My work as a visual artist and curator is rooted in a social practice exploring the concept of home as it manifests within bodies, built environments, and communities. Photographic self-portraiture, collaboration, and space-making intersect while I interpret then disseminate my experience of coming home to my body and the world as a trans-masculine queer immigrant. In my most recent works, I overlap space-making with portraiture when I share space with subjects and co-create with them. By reconsidering the right to look; the paradoxes of representation, access, and privacy collide as I pursue the right to love and feel comfortable in my own body.
I break bread with the people I photograph. By sharing domestic space, we build the trust and intimacy necessary to create work that depicts their story. I share the ownership and rights of every image included in the archive with my collaborators. The collaborative methods of creation in this project defy imperialist assumptions of the ownership of images as something that is inherently the photographer’s. Together, we create, communicate, and own our individual and collective narratives.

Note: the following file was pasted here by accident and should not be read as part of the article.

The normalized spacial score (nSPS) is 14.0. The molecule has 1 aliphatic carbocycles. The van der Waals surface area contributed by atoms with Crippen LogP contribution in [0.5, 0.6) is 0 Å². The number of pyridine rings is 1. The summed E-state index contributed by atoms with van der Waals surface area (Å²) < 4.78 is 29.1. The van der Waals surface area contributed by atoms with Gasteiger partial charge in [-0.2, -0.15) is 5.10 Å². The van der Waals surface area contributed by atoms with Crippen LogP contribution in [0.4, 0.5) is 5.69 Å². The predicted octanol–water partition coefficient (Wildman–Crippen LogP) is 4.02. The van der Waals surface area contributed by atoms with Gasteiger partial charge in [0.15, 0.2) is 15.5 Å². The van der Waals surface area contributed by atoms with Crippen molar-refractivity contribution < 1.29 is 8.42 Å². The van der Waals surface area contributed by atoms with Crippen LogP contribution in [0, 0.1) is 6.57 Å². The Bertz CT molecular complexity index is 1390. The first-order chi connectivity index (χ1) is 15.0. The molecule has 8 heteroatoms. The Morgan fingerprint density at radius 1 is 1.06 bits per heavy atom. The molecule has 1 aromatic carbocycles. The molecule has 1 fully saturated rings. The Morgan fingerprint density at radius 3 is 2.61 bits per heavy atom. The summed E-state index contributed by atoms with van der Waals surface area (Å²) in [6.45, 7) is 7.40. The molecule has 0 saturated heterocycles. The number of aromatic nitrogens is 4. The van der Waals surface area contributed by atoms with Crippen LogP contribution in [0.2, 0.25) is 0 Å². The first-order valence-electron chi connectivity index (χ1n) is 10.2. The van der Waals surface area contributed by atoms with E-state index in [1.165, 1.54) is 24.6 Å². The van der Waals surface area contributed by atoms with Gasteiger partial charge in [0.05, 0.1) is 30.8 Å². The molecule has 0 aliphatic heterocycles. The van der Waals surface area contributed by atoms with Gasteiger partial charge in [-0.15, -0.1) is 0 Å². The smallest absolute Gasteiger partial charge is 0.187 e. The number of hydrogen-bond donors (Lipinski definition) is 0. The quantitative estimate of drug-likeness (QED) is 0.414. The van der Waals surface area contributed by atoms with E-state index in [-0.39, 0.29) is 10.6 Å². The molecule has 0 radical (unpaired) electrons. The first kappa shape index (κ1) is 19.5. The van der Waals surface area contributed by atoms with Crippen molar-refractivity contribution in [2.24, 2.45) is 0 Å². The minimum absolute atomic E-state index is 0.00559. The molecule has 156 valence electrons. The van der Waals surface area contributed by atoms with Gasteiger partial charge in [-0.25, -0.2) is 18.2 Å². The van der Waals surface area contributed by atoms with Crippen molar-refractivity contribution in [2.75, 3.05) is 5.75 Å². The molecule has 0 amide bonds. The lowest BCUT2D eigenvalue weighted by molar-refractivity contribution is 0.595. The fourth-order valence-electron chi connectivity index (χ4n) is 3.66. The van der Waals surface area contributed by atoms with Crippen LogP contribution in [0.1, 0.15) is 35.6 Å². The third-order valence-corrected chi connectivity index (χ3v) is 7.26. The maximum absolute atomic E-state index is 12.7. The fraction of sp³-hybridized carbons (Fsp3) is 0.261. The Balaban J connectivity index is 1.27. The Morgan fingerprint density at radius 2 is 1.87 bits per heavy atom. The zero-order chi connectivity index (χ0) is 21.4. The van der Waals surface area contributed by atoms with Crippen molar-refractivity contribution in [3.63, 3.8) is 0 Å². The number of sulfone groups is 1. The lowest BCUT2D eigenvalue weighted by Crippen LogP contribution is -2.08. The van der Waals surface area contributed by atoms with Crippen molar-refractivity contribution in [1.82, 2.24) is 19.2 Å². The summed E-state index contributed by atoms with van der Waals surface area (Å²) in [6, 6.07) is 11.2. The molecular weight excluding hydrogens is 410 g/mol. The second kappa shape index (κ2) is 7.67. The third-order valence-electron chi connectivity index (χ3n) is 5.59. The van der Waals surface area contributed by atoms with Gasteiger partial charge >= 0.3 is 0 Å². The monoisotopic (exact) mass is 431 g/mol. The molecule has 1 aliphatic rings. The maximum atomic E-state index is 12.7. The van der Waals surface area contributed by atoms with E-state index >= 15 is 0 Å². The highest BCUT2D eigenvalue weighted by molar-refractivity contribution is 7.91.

In 2017, I founded Habibi House, a neighborhood-based community art space and social engagement residency in Detroit. Through this model, I invited artists, curators, and individuals across communities to engage in the process of collectively reimagining home outside of traditional institutional structures. Expanding my practice to encompass the ways I live and love, I invite my communities to become part of my practice, rather than subjects of my practice. Through my practice I strive to produce work that encourages us to question the ethics of the tools we utilize and constantly investigate the assumptions, exploitations, and impact of our mediums.
My current work examines the ways belonging and exclusion overlap in the trans Muslim community. Through photographing myself and other trans Muslims, I navigate the complexities of gender, sexuality, religion, and ethnicity, exploring how built environments and communities—even spaces that seem like home—can systematically negate, challenge, discipline, and surveil trans, brown, and queer bodies.